When the Yankees play the second game of their three-game set against the Twins later tonight, they’ll do so with a new reliever available in the bullpen. Right-hander David Aardsma is set to join the club today after losing more than two calendar years due to injury. An oblique problem sidelined him in September 2010, then a torn labrum in his hip and Tommy John surgery (and a subsequent setback) cost him all of 2011 and all but nine games of 2012. It’s been a long road back, that’s for sure.
Since the Yankees are stuck in a tight division race with only those nine games left to play, there’s very little chance we’ll see the 30-year-old Aardsma in anything more than a low-leverage blowout situation. The eighth inning of last night’s game — the inning Cory Wade was unable to escape — seems like the kind of inning the former Mariners’ closer would be allowed to navigate. Not a particularly close game and with only a handful of outs remaining, not really enough for the other club to mount a legitimate comeback.
“When (Joe Girardi) calls down, or (Larry Rothschild) calls, or whoever does it, and my name is called, I’ll be ready,” said Aardsma yesterday. “And then I go out there and go pitch. I haven’t faced a big-league hitter in two years, but it’s a matter of, I know my stuff’s been good. It’s been playing really well down in Tampa. I know it’s not the same caliber, but I know my stuff is good. Now it’s just a matter of going out there, getting comfortable, and facing hitters. I’m not expecting to go out there in the toughest situation ever — I don’t think they would do that — but they do want me ready.”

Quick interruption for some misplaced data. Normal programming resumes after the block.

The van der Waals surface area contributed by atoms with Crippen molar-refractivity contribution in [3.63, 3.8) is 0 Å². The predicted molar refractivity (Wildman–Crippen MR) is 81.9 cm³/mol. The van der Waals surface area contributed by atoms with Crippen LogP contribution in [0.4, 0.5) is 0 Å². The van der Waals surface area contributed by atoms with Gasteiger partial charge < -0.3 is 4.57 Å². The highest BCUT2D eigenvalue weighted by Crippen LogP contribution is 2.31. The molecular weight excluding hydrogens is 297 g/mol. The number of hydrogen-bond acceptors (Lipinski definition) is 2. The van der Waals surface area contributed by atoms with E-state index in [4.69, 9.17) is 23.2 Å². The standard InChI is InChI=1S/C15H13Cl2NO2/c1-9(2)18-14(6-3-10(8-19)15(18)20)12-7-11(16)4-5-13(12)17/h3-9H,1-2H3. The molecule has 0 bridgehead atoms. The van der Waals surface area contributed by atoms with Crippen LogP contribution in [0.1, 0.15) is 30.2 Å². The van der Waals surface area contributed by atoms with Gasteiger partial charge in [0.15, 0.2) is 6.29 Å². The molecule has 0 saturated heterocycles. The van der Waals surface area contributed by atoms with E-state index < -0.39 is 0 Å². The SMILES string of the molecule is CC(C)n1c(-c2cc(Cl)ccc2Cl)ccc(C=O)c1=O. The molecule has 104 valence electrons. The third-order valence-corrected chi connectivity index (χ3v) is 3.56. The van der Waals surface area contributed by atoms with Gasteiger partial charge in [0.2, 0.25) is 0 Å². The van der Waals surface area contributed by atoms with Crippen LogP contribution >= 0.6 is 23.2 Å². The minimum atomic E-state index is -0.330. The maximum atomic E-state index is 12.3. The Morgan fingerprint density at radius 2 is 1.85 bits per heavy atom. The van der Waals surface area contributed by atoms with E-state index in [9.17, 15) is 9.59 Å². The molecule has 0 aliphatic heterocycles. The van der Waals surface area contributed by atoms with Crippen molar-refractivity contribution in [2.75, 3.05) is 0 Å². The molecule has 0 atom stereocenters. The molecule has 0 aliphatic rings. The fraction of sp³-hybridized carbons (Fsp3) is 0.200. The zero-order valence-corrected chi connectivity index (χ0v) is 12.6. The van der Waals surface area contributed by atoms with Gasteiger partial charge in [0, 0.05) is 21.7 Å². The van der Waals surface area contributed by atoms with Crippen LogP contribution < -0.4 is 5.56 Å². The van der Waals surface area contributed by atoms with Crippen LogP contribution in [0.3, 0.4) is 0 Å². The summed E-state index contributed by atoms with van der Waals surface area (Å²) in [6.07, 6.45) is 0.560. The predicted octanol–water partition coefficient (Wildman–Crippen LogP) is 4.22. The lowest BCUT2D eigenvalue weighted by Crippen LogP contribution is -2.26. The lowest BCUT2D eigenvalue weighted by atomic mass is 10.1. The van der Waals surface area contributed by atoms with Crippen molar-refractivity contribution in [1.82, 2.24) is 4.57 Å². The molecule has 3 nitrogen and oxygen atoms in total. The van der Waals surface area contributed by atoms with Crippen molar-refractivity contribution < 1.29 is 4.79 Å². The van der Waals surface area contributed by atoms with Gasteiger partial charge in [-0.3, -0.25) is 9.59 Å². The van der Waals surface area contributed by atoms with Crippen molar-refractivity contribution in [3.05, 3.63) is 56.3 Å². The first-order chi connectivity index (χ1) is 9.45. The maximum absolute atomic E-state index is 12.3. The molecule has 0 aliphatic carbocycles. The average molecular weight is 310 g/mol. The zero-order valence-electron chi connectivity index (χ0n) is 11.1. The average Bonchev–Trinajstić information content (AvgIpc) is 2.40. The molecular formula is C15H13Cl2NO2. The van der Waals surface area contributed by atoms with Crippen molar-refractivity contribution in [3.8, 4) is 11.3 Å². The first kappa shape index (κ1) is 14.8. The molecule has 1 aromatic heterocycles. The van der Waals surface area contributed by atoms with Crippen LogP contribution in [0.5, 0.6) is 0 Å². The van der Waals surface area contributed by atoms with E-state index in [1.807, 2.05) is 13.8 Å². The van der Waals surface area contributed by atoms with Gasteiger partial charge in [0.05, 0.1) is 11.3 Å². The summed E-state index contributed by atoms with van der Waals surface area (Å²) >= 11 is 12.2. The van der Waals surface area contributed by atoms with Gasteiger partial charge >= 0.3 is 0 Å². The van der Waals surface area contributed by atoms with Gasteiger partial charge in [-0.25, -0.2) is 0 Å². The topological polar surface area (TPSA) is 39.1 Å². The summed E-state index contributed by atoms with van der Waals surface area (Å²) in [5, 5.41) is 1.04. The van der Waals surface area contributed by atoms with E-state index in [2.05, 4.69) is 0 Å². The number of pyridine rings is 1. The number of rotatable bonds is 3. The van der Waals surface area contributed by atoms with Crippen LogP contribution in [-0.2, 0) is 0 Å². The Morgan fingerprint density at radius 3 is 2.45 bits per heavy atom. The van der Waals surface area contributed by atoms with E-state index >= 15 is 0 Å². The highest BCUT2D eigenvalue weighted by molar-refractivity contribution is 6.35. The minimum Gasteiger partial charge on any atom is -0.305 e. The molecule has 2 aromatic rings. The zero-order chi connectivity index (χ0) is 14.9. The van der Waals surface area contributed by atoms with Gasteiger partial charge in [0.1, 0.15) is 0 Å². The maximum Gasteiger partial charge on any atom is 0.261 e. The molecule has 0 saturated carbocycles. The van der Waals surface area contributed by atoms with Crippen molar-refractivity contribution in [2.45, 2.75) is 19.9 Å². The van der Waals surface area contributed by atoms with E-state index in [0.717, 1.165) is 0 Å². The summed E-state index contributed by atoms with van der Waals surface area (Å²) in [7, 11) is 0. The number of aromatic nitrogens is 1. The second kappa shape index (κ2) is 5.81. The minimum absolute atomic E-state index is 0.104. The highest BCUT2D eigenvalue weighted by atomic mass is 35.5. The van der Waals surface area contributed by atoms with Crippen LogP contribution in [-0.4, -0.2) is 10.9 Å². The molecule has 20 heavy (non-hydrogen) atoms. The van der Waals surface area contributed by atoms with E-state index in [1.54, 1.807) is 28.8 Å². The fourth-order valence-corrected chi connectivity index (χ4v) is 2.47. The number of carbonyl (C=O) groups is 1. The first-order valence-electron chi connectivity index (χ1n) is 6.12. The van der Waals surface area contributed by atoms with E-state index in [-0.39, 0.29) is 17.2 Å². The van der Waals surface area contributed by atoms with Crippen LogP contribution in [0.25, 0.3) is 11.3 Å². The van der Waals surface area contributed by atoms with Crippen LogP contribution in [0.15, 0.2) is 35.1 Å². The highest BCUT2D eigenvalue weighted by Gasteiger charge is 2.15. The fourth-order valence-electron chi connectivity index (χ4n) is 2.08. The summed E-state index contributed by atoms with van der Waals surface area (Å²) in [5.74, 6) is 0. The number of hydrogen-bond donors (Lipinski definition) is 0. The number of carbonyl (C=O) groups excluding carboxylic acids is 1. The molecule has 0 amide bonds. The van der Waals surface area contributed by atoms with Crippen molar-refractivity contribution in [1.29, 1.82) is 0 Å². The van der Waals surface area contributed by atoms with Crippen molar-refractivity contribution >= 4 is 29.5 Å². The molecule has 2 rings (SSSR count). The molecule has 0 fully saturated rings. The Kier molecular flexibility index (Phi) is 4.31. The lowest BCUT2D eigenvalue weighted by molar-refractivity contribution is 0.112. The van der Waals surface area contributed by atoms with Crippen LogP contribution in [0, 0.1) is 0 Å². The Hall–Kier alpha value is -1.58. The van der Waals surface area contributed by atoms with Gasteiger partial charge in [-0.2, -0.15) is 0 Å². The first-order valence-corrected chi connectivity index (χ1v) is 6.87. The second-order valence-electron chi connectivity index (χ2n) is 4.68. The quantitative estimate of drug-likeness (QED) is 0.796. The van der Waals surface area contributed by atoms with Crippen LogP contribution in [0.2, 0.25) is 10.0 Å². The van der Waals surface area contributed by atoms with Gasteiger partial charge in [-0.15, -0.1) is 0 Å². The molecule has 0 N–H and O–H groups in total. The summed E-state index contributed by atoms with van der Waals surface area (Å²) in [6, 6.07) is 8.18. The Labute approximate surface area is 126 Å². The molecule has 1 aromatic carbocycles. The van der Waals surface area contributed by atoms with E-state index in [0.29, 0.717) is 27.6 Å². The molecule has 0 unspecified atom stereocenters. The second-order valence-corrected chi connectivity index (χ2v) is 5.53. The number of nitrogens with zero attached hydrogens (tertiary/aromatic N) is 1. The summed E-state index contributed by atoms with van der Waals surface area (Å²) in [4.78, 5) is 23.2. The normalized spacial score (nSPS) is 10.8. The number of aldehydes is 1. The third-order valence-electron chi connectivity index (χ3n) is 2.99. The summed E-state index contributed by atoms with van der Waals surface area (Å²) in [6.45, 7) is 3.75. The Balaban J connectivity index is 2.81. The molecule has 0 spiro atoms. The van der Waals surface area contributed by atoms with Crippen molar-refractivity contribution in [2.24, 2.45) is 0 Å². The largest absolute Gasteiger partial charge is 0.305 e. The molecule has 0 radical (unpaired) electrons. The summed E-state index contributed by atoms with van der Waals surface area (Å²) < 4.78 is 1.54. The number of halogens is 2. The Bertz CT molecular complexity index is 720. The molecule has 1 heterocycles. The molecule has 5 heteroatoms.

Although the AL East crown has yet to be locked up, the Yankees don’t really need Aardsma to be much help this week. Earlier in the season after Mariano Rivera got hurt and Wade imploded? Yeah they needed bullpen help then but opted to wait for Joba Chamberlain. He struggled mightily at first before straightening things out and becoming the fourth wheel in the David Robertson–Rafael Soriano–Boone Logan end-game trio. The Yankees found out the hard way that not everyone coming back from reconstructive elbow surgery can be useful right away, but they got a little lucky with how quickly Joba turned things around.
That same problem — the general ineffectiveness following elbow surgery — could present itself with Aardsma, who really didn’t pitch all that well during his minor league rehab stint. The circumstances are much different though, as he’s just a spare arm for these next nine games and not someone the team is really counting on for an impact. Next year will be a different story, but we have all offseason to worry about that. I’ll be surprised if Aardsma appears in even three of the next nine games, but even if he does, I think we all learned from Joba earlier this season not to count on him for much right away.